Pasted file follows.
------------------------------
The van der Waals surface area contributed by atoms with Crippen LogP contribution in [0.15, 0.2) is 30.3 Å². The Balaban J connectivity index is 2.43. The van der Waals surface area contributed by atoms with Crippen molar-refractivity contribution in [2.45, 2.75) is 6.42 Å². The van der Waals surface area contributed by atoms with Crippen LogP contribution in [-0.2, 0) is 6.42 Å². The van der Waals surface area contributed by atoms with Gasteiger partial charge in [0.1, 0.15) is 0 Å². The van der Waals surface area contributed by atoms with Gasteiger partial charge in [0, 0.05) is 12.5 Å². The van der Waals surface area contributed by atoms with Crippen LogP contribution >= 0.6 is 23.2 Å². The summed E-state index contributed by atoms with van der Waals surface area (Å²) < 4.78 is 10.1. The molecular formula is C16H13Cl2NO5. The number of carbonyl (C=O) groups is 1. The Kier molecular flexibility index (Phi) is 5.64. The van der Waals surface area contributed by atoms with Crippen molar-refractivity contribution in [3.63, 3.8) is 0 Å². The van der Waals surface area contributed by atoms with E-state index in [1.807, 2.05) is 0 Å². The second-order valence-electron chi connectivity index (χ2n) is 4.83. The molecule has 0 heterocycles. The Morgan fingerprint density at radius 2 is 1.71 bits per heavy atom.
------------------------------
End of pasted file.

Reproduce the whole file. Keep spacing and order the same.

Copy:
The van der Waals surface area contributed by atoms with Crippen LogP contribution in [0.15, 0.2) is 30.3 Å². The Balaban J connectivity index is 2.43. The van der Waals surface area contributed by atoms with Crippen molar-refractivity contribution in [2.45, 2.75) is 6.42 Å². The van der Waals surface area contributed by atoms with Crippen LogP contribution in [-0.2, 0) is 6.42 Å². The van der Waals surface area contributed by atoms with Gasteiger partial charge in [0.1, 0.15) is 0 Å². The van der Waals surface area contributed by atoms with Gasteiger partial charge in [0, 0.05) is 12.5 Å². The van der Waals surface area contributed by atoms with Crippen LogP contribution >= 0.6 is 23.2 Å². The summed E-state index contributed by atoms with van der Waals surface area (Å²) < 4.78 is 10.1. The molecular formula is C16H13Cl2NO5. The number of carbonyl (C=O) groups is 1. The Kier molecular flexibility index (Phi) is 5.64. The van der Waals surface area contributed by atoms with Crippen molar-refractivity contribution in [3.63, 3.8) is 0 Å². The van der Waals surface area contributed by atoms with E-state index in [1.807, 2.05) is 0 Å². The second-order valence-electron chi connectivity index (χ2n) is 4.83. The molecule has 0 heterocycles. The Morgan fingerprint density at radius 2 is 1.71 bits per heavy atom.